“it is essential that [No. 1's] music’s clarity and precision should be respected although in itself this is not enough. Urgency and an unsentimental response to the deeper and more lyrical aspects are also essential. All of these are present here with the result that even the more obviously derivative parts of the work are enjoyable...this is a very worthwhile addition to the catalogue, especially for the performance of the Symphony No. 1.” MusicWeb International, 1st December 2014

“Mendelssohn's First Symphony is in fact a re-orchestration by the composer of his final string symphony (one of thirteen composed in his youth as 'practice' exercises); its youthful spirit comes across clearly in this performance by the CBSO under Edward Gardner, while the liveliness of the Scottish Symphony is as joyful as one could wish.” David Smith, Presto Classical, December 2014

BBC Music Magazine

Orchestral Choice - December 2014

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Elgar: Music for Powick Asylum

Elgar: Music for Powick Asylum


Elgar:

Menuetto (Powick orchestration)

(first recording)

Andante & Allegro for Oboe & String Trio

(first recording)

A Singing Quadrille

(first recording)

Duetto

Fugue for Violin and Oboe


Innovation Chamber Ensemble (Players from the CBSO), Barry Collett

First recording with a professional orchestra of Elgar’s Powick Asylum Music.

It was in January 1879 when the 21-year-old Elgar was appointed Bandmaster at the Worcester County and City Lunatic Asylum in the nearby village of Powick. Elgar’s ensemble had its origins in a brass band, founded with instruments bought out of asylum funds. The enlightened doctors in charge of the asylum were in no doubt about the therapeutic effects of music upon the patients who enjoyed dancing. Elgar became involved in teaching the players in the band, writing dance music for the weekly Friday entertainments and conducting the band which consisted of members of the Asylum staff. These made up a rather eccentric orchestra of piccolo, flute, clarinet, two cornets, euphonium and bombardon, up to eight violins, occasional viola, cello and double bass with piano, a maximum of 19 players.

The music for Powick opens with a charming, Schubertian Menuetto, which Elgar originally composed for flute and string quartet. This is its first outing in the Powick orchestration. Over the six years of his Bandmastership Elgar composed four sets of Quadrilles, a set of Lancers and five Polkas. A delightful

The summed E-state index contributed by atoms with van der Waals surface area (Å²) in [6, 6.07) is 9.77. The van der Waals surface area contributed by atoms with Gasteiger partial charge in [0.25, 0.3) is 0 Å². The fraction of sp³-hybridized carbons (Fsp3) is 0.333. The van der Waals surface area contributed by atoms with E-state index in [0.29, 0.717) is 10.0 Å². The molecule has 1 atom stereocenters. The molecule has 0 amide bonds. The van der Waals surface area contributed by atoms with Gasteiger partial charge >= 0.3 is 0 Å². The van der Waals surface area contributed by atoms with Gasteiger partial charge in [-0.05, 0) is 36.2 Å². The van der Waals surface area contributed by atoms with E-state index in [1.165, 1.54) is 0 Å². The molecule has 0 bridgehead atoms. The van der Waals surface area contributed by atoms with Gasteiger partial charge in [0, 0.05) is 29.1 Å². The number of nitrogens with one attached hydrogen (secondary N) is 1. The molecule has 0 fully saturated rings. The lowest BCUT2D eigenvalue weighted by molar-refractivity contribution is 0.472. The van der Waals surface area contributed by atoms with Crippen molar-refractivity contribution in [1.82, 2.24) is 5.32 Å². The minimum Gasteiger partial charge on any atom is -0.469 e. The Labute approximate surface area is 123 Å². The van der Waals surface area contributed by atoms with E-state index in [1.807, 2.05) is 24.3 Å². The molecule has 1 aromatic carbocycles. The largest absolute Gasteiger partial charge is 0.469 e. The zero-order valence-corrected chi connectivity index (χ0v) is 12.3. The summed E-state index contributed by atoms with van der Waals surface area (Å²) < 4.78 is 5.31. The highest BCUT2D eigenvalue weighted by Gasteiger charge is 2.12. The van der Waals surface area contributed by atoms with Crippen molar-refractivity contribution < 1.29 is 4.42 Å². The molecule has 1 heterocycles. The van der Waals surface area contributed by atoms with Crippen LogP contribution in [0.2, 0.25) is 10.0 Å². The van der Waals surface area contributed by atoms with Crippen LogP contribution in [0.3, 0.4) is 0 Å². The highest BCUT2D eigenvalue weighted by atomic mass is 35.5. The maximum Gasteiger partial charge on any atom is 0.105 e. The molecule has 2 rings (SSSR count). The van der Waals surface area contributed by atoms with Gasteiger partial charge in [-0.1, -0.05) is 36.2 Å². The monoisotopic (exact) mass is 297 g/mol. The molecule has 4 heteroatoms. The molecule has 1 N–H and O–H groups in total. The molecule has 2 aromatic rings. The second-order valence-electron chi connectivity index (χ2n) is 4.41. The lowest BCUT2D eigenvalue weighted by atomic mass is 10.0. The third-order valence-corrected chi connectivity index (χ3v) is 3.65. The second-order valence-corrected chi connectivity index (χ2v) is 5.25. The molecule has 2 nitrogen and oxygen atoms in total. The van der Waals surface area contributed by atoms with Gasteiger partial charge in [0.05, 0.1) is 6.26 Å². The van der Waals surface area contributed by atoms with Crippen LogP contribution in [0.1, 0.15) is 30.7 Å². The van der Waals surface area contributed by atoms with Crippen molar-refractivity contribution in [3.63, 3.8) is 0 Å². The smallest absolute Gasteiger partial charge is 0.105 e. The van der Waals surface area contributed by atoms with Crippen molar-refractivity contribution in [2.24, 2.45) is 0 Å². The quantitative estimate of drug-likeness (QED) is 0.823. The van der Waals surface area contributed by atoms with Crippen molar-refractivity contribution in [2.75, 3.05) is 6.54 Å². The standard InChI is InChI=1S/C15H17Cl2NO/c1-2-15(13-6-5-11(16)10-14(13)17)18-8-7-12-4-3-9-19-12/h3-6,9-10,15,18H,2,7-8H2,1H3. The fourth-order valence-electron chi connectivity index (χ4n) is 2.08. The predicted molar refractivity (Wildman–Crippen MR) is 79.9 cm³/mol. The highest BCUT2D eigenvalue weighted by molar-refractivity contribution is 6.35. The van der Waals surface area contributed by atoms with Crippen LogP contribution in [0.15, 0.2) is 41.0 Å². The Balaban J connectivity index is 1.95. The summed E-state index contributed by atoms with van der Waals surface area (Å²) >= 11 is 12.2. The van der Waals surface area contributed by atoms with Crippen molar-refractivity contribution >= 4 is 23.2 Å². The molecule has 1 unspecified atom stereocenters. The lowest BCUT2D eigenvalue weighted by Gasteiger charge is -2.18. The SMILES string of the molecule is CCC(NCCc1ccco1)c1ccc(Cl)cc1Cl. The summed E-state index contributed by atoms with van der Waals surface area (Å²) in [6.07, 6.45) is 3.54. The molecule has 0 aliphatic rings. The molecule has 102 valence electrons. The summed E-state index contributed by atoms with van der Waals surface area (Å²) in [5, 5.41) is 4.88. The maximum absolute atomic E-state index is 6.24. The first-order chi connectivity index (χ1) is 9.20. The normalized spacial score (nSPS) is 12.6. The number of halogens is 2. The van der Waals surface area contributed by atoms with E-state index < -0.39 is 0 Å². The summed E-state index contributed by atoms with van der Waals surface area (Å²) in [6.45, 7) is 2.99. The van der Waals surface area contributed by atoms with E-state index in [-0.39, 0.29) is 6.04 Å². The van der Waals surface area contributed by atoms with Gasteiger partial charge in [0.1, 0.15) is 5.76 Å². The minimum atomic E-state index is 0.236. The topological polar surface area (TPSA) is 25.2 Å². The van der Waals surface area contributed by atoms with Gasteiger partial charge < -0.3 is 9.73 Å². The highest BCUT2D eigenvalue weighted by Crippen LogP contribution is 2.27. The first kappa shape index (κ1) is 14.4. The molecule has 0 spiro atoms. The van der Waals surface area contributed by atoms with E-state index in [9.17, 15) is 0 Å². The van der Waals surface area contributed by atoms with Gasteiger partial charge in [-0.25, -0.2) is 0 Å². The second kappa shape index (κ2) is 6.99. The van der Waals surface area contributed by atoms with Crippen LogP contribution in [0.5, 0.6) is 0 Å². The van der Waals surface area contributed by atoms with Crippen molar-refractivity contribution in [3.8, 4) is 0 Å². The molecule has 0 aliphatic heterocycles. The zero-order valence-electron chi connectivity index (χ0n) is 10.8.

addition to this CD is the first recording of A Singing Quadrille where Elgar mainly uses well-known nursery rhymes. The work remains only in sketch score but it has been edited by Andrew Lyle for the Elgar Complete Edition which we have used, also for the recording of the Powick music. To quote Barry

Collett on Elgar’s Powick Music: “In summary – lost masterpieces, no...but surely works to be enjoyed and treasured alongside the great masterworks in the same way as the German Dances and Ländler of Schubert, Haydn and Beethoven.” In our view, the music is never less than delightful!

“Throughout the miniatures of this CD we acquire fascinating glimpses of Elgar's cosmopolitan outlook. The Paris quadrilles, with their evocative French titles, embody memories of his 1880 trip to the French capital. Others have a Sullivanesque ambience, redolent of the English theatre filtered through Italian opera.” Gramophone Magazine, June 2014

“mainly what we have here is Elgar the entertainer, supplying his dance music to order. Barry Collett has been in the forefront of the revival of this repertoire, and the Innovation Chamber Ensemble (players drawn from the CBSO) play it with gusto and empathy.” BBC Music Magazine, July 2014 ****

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Mendelssohn in Birmingham, Vol. 1

Mendelssohn in Birmingham, Vol. 1


Mendelssohn:

Hebrides Overture, Op. 26

Symphony No. 5 in D major, Op. 107 'Reformation'

Symphony No. 4 in A major, Op. 90 'Italian'


‘Mendelssohn in Birmingham’ is an exciting new recording project with the CBSO and its Principal Guest Conductor, Edward Gardner. It celebrates Mendelssohn’s special relationship with the city’s Town Hall and will feature the complete symphonies recorded there. It was a venue much loved by Mendelssohn and saw him conduct many of his own works there, including premieres. ‘Mendelssohn in Birmingham’ also encompasses a major concert series at the Town Hall which will run alongside these recordings.

Inspiration for The Hebrides, recorded here in Vol. 1, sprang from experiencing the seas and landscapes of the Scottish Western Isles. The famous wave-like repeated patterns of its opening set the scene for a vivid work that has been a template for composers of ‘sea’ music ever since. Symphony No. 5 ‘Reformation’ was completed in 1832, and although the last of his numbered symphonies, it was the second to be composed. Typically for Mendelssohn, he had doubts about its quality and soon wrote it off. This self-criticism is highly exaggerated of what is a finely crafted and original work. Similarly, despite the success of its premiere in 1833, Mendelssohn significantly revised and eventually abandoned his ‘Italian’ Symphony, No. 4. Fortunately the original score from the premiere was recovered and published, posthumously, in 1851. The symphony is relatively short and its pervasive lightness of touch lends it a unique character and charm.

“Gardner's approach is entirely logical, given Mendelssohn's markings. The Hebrides is very dramatically played...All in all a fine trio of performances, individual for sure, and an encouraging start to what I hope will be an extended series.” Gramophone Magazine, February 2014